Aren’t we supposed to begin with the end in mind? The main problem quite simply is that we have no guiding blueprint for education. Quick, ask anyone in the system from the superintendent to principal to a teacher, “What is the purpose of k-12 education in California?” It’s likely you’ll get a blank stare followed by how well their school is doing on the AYP or API or CAHSEE, all acronyms for various state or federally mandated multiple choice tests, mostly in just two subjects, Reading and Math.
However, if you were to ask a parent, student or business person, you’d likely get a different answer. The late former national and California state PTA president, Jan Domene, said this about what’s needed for education, “More than ever, parents want their children to graduate with the knowledge and skills that will prepare them for an extremely competitive global job market. Unfortunately, we find too many schools focused on the two subjects that are tested, and are consequently teaching kids strategies for success on standardized tests and not for success in the workforce or university. At the end of the day, parents want a whole curriculum, a relevant curriculum, and an assessment system that supports writing, thinking, real-world problem solving and innovation. Isn’t that what made America great?”
The American Management Association (AMA) would agree. According to a recent survey conducted by the AMA, national business executives say they need a workforce fully equipped with skills beyond just the basics of reading, writing and arithmetic (the three Rs) in order to grow their businesses. Skills such as critical thinking and problem solving, communication, collaboration, and creativity and innovation (the four Cs) will become even more important to organizations in the future.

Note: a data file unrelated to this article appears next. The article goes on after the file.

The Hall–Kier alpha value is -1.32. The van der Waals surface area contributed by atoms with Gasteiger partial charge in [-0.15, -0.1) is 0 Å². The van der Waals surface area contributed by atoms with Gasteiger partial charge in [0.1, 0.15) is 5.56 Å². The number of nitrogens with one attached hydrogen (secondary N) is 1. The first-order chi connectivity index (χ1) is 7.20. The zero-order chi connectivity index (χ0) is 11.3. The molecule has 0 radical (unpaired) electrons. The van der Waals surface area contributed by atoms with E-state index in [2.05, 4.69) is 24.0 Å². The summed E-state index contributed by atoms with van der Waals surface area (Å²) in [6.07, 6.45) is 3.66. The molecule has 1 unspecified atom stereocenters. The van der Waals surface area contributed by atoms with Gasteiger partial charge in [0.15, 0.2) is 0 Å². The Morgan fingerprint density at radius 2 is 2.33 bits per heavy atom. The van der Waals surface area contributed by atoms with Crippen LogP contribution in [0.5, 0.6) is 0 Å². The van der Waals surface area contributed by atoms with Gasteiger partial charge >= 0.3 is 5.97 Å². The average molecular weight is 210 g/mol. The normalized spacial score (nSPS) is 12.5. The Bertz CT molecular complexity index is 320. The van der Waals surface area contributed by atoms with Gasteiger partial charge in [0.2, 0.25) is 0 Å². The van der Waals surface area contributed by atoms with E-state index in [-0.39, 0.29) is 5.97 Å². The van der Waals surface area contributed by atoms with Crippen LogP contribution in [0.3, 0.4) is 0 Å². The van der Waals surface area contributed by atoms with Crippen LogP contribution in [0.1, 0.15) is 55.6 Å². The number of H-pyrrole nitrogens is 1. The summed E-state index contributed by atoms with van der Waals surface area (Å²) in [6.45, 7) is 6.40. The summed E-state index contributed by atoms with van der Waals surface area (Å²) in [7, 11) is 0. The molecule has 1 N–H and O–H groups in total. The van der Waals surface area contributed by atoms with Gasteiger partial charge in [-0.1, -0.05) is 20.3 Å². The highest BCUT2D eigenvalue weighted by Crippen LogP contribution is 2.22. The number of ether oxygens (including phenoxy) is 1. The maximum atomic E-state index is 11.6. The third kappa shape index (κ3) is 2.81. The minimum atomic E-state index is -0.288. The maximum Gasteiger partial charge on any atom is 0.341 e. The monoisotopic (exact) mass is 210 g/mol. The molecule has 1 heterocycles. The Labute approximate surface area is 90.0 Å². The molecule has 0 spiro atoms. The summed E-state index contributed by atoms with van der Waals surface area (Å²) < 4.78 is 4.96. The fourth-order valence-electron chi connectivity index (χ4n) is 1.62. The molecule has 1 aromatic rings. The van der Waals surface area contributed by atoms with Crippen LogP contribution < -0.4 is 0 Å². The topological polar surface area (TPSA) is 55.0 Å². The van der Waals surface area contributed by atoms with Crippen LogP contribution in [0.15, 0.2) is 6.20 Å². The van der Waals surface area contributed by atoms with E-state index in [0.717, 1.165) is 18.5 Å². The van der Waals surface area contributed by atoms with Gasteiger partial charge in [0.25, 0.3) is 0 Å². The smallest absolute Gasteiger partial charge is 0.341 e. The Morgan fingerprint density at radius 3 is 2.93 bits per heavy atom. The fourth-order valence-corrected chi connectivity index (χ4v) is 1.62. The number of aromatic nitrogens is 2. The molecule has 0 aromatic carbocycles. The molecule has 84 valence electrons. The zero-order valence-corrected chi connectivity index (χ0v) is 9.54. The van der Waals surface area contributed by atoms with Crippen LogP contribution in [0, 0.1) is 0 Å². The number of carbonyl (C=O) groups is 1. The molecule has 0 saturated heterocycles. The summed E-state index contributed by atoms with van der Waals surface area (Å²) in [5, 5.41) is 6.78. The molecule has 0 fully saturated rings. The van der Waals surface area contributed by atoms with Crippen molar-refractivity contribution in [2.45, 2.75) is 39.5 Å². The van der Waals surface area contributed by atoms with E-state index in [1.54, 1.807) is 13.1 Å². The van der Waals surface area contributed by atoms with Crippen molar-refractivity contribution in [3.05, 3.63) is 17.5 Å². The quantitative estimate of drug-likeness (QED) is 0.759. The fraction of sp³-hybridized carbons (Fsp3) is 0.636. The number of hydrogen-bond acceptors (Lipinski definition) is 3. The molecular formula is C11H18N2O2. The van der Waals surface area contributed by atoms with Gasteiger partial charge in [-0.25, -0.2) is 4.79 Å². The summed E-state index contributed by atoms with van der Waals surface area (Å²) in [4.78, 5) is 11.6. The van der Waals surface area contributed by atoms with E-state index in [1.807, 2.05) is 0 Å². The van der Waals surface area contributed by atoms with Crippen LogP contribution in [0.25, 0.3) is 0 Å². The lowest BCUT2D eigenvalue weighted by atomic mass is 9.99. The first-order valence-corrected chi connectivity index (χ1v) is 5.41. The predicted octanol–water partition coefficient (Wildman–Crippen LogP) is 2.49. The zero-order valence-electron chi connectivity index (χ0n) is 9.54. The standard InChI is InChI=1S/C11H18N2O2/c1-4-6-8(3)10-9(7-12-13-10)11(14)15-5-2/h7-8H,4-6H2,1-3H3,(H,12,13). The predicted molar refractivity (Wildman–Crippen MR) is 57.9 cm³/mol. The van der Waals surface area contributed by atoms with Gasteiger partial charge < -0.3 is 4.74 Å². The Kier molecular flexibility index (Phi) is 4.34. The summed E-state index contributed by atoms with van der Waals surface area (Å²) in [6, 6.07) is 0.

Proficiency in reading, writing, and arithmetic has traditionally been the entry-level threshold to the job market, but the new workplace requires more from its employees. They also need the content knowledge that goes beyond Reading and Math and includes: science, social studies, visual and performing arts, career education that integrates STEM and world languages. This balanced and relevant curriculum will help students make interconnections leading to innovation and be prepared to solve some of the biggest problems and challenges facing our great nation.
Fortunately, a national forward-thinking group of business and education minds have taken the lead in showing the way for us by developing a framework for education called Partnership for the 21st Century (www.p21.org). This framework which has the support of such creative corporations as Apple, Cisco, Verizon, and the Walt Disney Corporation, as well as the National Education Association and the American Association of School Librarians, provides a concrete blueprint for California to once again lead the way and become the economic engine it is capable of. Fifteen states are already on board with P21 and are developing new standards and assessments aligned with "Common Core" that will prepare students for success in a global economy.
Cognizant of the severe budget crisis, the California Coalition for P21 calls for state leaders to move forward on integrating P21 language and goals as frameworks, standards, assessments and compliance monitoring instruments are normally updated and as funding permits. Additionally, coalition members have met with both state superintendents of public instruction candidates to inform them of the urgency of leading the way.
California needs to become the eighteenth state now if we are to ever again to live up to our moniker as the “Golden State.” We cannot afford to wait. *Note in March, 2013 State Superintendent Tom Torlakson announced that California is joining seventeen other states in supporting the P21 effort.
President, North Orange County Community College District and member of the newly formed California Center for 21st Center Education